University of Illinois agriculture research specialist Brian Henry harvests a field of soybeans near Dwight, Ill.
University of Illinois agriculture research specialist Brian Henry harvests a field of soybeans near Dwight, Ill.
URBANA, Ill. — Only a few fields remained to be harvested to wrap up the annual corn hybrid and soybean variety testing program conducted by the University of Illinois.

Once the final tallies are in, this important tool for growers will be published in Illinois AgriNews.

These crop performance tests have been conducted annually since 1934 to provide farmers, extension personnel, and private seed companies with agronomic information on hybrids and varieties of the major Illinois field crops.

The trials are professionally managed and conducted in a research-based manner to minimize variability and insure the integrity of the results.

This level of expertise and professionalism make performance reports issued by this program the premier source of objective third party information on current and soon-to-be released varieties.

The soybean testing results will be featured in the Nov. 14 issue of AgriNews. Results of the corn hybrid testing are slated for the Nov 21 issue.

Testing sites were located throughout the state with plots near the communities of Erie, Mt. Morris, DeKalb, Monmouth, Goodfield, Dwight, Perry, New Berlin, Urbana, St. Peter, Belleville, Elkville, Dixon Springs (corn only) and Harrisburg.

Agronomist Ralph Esgar, senior agriculture research specialist Darin Joos and agriculture research specialist Brian Henry conduct the testing program.

Esgar noted the many benefits the program provides for growers.

“With the regional nature of the locations and the way they’re situated around the state, it is just an excellent opportunity to evaluate soybean varieties and corn hybrids in different environments,” said Esgar.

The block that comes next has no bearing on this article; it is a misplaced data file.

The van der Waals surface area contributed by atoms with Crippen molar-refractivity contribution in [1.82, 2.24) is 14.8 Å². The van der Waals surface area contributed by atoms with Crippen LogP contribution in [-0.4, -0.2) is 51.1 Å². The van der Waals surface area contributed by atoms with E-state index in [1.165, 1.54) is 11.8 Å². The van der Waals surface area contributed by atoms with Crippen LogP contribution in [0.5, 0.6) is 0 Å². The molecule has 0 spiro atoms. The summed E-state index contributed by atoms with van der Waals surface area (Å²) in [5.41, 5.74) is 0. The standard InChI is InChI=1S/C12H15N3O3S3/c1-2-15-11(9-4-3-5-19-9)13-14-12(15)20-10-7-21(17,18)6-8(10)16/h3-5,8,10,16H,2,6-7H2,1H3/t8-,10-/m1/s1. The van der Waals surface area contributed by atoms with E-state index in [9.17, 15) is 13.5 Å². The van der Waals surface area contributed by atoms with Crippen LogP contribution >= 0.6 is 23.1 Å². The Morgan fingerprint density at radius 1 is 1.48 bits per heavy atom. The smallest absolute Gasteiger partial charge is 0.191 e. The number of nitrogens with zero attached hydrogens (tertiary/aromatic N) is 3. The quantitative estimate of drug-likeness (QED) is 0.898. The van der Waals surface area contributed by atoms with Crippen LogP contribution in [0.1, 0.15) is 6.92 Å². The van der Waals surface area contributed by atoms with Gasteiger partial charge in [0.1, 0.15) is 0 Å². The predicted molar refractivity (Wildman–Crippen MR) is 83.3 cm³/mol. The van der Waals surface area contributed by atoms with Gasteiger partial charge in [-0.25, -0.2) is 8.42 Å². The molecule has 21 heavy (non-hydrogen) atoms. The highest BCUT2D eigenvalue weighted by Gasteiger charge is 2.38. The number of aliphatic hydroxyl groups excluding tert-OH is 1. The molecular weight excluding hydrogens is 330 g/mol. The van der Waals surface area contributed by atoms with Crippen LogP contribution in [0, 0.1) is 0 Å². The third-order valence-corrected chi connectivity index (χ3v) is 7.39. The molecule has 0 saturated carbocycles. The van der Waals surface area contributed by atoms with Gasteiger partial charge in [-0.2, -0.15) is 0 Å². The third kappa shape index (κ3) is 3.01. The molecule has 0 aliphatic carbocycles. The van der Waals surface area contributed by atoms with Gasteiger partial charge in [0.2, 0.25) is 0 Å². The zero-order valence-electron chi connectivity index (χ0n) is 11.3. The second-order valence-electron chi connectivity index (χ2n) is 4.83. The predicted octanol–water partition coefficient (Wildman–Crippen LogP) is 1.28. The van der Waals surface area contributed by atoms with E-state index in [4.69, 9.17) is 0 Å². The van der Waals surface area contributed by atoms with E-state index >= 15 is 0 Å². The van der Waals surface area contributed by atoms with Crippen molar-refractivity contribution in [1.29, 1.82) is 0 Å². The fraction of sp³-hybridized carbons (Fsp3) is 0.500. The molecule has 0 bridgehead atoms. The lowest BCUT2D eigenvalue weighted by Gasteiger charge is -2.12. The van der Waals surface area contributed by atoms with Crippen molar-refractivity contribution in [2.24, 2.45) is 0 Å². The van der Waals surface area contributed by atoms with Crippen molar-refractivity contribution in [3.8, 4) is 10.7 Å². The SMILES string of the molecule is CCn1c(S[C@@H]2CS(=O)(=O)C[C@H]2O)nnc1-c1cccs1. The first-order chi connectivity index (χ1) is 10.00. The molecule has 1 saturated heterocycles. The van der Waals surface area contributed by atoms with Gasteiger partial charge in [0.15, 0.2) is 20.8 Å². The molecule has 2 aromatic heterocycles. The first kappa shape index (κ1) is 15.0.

“Basically that’s a good test for selecting a variety for next year because we all know we really can’t determine what next year’s environment locally is going to be. It could be ideal. It could be droughty, or any of the conditions in between.

“If we can find a variety that performs well in multiple environments such as in our regional sites, then that’s an excellent way to pick a good performing environment that you would see locally.”

About 620 varieties from 62 companies are included in this year’s program.

Varieties include those that have already been out in the market and others that will soon be released.

While all of the final tallies have yet to be accumulated, there have been some good corn and soybean yields in various parts of the state.

“In general, the yield has been a little bit better than last year, with western Illinois doing real well,” Esgar said of the soybean trials.

“New Berlin has excellent yields. Monmouth and Goodfield had maybe just a tad bit below New Berlin. Harrisburg was excellent. Elkville was much better than a year ago.

“Southern and western Illinois received some late August rains that I think really helped them out.

“Northern Illinois is good. It’s not quite as good at Mt. Morris and Erie as it was a year ago when they had excellent years in the 70s or better. They still attainted probably in the mid to high 50s.

“Just in general, there are pretty good yield levels seen across the state, with a few exceptional locations in central, west-central and southern Illinois.”